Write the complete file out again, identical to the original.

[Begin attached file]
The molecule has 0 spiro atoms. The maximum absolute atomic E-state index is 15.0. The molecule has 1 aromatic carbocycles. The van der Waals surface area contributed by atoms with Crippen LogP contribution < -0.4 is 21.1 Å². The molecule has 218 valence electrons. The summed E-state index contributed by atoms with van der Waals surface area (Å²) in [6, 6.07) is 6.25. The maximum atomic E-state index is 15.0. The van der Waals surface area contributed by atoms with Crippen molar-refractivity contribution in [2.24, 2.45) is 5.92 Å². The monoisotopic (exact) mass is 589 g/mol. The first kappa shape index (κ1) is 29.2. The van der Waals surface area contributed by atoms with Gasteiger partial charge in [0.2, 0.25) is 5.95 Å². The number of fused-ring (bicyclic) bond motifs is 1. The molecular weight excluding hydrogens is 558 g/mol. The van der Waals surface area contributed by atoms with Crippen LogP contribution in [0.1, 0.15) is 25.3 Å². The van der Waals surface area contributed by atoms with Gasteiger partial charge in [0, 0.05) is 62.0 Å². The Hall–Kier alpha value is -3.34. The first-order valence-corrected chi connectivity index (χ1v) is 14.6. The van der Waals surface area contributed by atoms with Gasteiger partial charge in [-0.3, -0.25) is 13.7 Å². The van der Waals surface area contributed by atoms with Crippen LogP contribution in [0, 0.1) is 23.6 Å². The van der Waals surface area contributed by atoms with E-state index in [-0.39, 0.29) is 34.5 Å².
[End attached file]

The molecule has 0 spiro atoms. The maximum absolute atomic E-state index is 15.0. The molecule has 1 aromatic carbocycles. The van der Waals surface area contributed by atoms with Crippen LogP contribution < -0.4 is 21.1 Å². The molecule has 218 valence electrons. The summed E-state index contributed by atoms with van der Waals surface area (Å²) in [6, 6.07) is 6.25. The maximum atomic E-state index is 15.0. The van der Waals surface area contributed by atoms with Crippen molar-refractivity contribution in [2.24, 2.45) is 5.92 Å². The monoisotopic (exact) mass is 589 g/mol. The first kappa shape index (κ1) is 29.2. The van der Waals surface area contributed by atoms with Gasteiger partial charge in [0.2, 0.25) is 5.95 Å². The number of fused-ring (bicyclic) bond motifs is 1. The molecular weight excluding hydrogens is 558 g/mol. The van der Waals surface area contributed by atoms with Crippen LogP contribution in [0.1, 0.15) is 25.3 Å². The van der Waals surface area contributed by atoms with Gasteiger partial charge in [0, 0.05) is 62.0 Å². The Hall–Kier alpha value is -3.34. The first-order valence-corrected chi connectivity index (χ1v) is 14.6. The van der Waals surface area contributed by atoms with Gasteiger partial charge in [-0.3, -0.25) is 13.7 Å². The van der Waals surface area contributed by atoms with Crippen LogP contribution in [0, 0.1) is 23.6 Å². The van der Waals surface area contributed by atoms with E-state index in [-0.39, 0.29) is 34.5 Å².